The global economy had lost its growth momentum as a result of the pandemic stunting demand for new orders, Mr Kwan said.
“Economic and business activity has been on the wane worldwide during the outbreak. A total of 15 the HKTDC’s locally held trade fairs and conferences have been postponed. However, industry players can make good use of the HKTDC’s digital platform for promotion purposes, and access government funding programmes to enhance their competitiveness and diversify production and markets.”
Jewellery loses glitter
The HKTDC Export Index highlights the city’s current export outlook and its level reflects the positive or negative sentiment of exporters. HKTDC Economist Doris Fung said the low index across all industries indicated exports are expected to stay in the doldrums in coming months.
Ms Fung said COVID-19 had negatively affected consumer sentiment, with a weakening in demand for luxury goods in particular. “The survey showed that exporters are most bearish on jewellery (8) and watches (13.9). The indexes for other industries are also well below the 50-point neutral level, including machinery (16.4), electronics (16.3), toys (14.9) and garments (14.2). The decline of the index for export markets was less severe. Companies are most positive about Japan (44.8) followed by the United States (40), mainland (37) and Europe (34).”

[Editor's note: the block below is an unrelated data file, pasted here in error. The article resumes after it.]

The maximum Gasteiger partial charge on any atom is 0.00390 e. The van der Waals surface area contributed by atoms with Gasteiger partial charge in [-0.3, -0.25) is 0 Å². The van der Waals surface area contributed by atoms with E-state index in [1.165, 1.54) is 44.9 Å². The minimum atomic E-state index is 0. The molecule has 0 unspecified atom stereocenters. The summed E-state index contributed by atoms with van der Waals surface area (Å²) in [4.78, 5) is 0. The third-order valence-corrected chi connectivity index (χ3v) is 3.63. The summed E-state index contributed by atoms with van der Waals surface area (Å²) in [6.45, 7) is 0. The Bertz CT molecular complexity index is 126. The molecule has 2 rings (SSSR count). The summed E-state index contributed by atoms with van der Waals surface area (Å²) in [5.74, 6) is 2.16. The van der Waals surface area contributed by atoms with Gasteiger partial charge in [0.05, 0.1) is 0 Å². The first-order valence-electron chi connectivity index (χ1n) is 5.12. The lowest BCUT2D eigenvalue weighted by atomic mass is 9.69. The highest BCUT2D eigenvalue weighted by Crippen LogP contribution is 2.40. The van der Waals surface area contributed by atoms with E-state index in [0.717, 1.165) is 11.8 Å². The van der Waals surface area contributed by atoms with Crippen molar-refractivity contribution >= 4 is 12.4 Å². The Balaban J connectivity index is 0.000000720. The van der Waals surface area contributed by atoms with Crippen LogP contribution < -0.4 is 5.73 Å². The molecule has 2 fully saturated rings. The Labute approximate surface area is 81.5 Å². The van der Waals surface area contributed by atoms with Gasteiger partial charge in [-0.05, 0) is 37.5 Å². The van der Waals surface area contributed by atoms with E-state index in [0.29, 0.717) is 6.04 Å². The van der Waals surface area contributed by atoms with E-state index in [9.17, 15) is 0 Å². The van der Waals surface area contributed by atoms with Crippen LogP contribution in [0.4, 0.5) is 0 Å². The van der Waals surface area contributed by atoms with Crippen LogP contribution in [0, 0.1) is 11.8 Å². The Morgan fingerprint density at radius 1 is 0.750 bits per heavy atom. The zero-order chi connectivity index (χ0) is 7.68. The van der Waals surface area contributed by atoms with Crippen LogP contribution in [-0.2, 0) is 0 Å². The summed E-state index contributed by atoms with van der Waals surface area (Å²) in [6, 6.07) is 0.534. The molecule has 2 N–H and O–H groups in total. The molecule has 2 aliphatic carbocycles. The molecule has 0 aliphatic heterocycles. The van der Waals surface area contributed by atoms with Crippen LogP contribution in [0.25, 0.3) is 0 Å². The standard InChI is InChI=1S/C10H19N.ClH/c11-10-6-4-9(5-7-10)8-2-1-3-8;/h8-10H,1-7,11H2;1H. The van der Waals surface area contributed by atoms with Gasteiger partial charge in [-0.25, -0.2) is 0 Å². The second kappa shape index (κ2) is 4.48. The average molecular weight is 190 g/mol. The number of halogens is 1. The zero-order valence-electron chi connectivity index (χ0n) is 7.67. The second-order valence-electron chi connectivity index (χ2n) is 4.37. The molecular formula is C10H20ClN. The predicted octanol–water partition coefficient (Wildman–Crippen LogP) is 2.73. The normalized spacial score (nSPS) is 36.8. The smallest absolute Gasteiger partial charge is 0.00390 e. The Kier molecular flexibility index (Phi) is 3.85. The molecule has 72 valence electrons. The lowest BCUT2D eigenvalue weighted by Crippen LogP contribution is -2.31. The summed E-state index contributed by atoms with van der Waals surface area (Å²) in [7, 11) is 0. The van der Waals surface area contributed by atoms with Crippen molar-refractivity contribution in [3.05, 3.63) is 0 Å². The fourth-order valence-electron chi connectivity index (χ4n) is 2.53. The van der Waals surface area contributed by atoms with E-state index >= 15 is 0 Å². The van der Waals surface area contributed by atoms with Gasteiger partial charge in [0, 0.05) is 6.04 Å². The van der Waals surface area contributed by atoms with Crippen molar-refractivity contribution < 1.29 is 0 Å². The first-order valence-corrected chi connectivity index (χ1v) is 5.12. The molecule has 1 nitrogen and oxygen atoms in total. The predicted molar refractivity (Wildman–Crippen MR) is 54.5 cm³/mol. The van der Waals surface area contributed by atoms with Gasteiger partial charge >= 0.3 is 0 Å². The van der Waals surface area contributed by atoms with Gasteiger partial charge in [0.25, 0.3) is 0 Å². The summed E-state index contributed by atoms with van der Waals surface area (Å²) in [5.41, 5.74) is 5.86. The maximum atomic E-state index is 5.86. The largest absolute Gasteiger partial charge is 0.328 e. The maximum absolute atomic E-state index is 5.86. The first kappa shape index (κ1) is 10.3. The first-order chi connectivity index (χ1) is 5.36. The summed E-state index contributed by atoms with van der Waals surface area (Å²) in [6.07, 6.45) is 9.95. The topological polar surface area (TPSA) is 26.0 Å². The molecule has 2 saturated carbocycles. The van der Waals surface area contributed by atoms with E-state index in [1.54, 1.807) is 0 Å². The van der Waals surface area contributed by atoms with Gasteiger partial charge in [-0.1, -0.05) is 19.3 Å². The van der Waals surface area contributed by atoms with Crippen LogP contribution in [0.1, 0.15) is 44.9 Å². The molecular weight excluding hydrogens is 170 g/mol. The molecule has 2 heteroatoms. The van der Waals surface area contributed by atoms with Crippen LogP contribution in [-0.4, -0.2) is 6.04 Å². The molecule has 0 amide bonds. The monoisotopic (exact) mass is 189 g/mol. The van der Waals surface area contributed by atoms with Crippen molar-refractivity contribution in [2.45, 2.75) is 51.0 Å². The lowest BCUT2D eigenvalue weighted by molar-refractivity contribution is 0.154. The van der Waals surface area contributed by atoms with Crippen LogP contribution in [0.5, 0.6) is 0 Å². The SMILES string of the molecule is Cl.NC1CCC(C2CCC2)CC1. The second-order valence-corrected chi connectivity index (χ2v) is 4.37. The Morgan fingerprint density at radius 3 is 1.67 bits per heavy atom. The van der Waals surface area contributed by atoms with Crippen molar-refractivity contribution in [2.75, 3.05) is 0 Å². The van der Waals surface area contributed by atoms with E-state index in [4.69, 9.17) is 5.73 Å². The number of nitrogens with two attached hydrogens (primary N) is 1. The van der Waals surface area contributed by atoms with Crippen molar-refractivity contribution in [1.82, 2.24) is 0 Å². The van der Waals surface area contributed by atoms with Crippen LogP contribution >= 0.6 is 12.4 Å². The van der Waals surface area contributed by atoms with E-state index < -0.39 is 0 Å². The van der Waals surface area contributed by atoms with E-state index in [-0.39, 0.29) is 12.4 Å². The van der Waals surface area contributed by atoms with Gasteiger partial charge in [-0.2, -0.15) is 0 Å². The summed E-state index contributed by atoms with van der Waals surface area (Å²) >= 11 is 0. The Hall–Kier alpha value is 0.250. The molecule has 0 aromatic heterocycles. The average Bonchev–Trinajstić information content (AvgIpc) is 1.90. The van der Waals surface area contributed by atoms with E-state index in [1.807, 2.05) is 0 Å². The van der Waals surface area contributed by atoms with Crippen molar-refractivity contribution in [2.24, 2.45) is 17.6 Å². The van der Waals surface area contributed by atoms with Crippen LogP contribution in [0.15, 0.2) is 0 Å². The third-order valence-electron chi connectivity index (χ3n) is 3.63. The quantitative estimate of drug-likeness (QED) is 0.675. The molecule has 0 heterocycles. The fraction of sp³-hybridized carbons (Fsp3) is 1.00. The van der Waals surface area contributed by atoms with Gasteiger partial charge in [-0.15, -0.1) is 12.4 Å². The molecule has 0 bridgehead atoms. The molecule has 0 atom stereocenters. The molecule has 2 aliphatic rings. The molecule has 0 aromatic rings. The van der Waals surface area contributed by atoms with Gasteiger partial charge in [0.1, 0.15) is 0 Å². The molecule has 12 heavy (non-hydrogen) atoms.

Trade dispute impact muted
Just one-third of respondents said the phase-one trade deal between the US and mainland and subsequent tariff cuts would benefit their exports, Ms Fung said. Rather, traders have shifted their attention from softening global demand (18.5%) and Sino-US trade tensions (6.2%) to the impact of the COVID-19 outbreak, with 63.9% of respondents viewing it as the biggest threat to their exports over the next six months.